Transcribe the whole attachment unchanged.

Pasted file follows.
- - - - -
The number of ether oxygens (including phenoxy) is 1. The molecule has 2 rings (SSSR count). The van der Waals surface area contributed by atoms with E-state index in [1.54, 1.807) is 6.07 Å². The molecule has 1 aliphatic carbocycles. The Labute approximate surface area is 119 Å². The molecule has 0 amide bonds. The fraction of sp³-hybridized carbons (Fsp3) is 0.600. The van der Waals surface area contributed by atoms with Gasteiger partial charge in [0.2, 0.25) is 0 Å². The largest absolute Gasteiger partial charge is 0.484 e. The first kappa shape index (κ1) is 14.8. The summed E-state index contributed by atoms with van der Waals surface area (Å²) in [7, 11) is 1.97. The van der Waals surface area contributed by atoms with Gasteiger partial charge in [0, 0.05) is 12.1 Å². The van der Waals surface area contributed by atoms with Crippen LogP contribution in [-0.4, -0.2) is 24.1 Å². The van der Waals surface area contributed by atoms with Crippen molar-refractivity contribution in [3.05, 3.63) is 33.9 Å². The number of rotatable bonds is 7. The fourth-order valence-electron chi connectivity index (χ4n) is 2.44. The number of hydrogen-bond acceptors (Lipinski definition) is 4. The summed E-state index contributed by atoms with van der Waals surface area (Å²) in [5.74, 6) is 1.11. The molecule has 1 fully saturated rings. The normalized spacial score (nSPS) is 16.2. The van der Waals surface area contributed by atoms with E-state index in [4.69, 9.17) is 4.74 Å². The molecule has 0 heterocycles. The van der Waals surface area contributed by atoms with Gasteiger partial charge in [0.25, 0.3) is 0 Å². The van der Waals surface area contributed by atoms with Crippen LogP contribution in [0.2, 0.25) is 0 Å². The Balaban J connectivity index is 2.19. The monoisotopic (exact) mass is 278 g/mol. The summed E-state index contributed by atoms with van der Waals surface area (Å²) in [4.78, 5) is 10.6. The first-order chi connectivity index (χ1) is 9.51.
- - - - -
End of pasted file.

The number of ether oxygens (including phenoxy) is 1. The molecule has 2 rings (SSSR count). The van der Waals surface area contributed by atoms with E-state index in [1.54, 1.807) is 6.07 Å². The molecule has 1 aliphatic carbocycles. The Labute approximate surface area is 119 Å². The molecule has 0 amide bonds. The fraction of sp³-hybridized carbons (Fsp3) is 0.600. The van der Waals surface area contributed by atoms with Gasteiger partial charge in [0.2, 0.25) is 0 Å². The largest absolute Gasteiger partial charge is 0.484 e. The first kappa shape index (κ1) is 14.8. The summed E-state index contributed by atoms with van der Waals surface area (Å²) in [7, 11) is 1.97. The van der Waals surface area contributed by atoms with Gasteiger partial charge in [0, 0.05) is 12.1 Å². The van der Waals surface area contributed by atoms with Crippen LogP contribution in [-0.4, -0.2) is 24.1 Å². The van der Waals surface area contributed by atoms with Crippen molar-refractivity contribution in [3.05, 3.63) is 33.9 Å². The number of rotatable bonds is 7. The fourth-order valence-electron chi connectivity index (χ4n) is 2.44. The number of hydrogen-bond acceptors (Lipinski definition) is 4. The summed E-state index contributed by atoms with van der Waals surface area (Å²) in [5.74, 6) is 1.11. The molecule has 1 fully saturated rings. The normalized spacial score (nSPS) is 16.2. The van der Waals surface area contributed by atoms with E-state index in [4.69, 9.17) is 4.74 Å². The molecule has 0 heterocycles. The van der Waals surface area contributed by atoms with Gasteiger partial charge in [0.25, 0.3) is 0 Å². The van der Waals surface area contributed by atoms with Crippen LogP contribution in [0.2, 0.25) is 0 Å². The Balaban J connectivity index is 2.19. The monoisotopic (exact) mass is 278 g/mol. The summed E-state index contributed by atoms with van der Waals surface area (Å²) in [4.78, 5) is 10.6. The first-order chi connectivity index (χ1) is 9.51.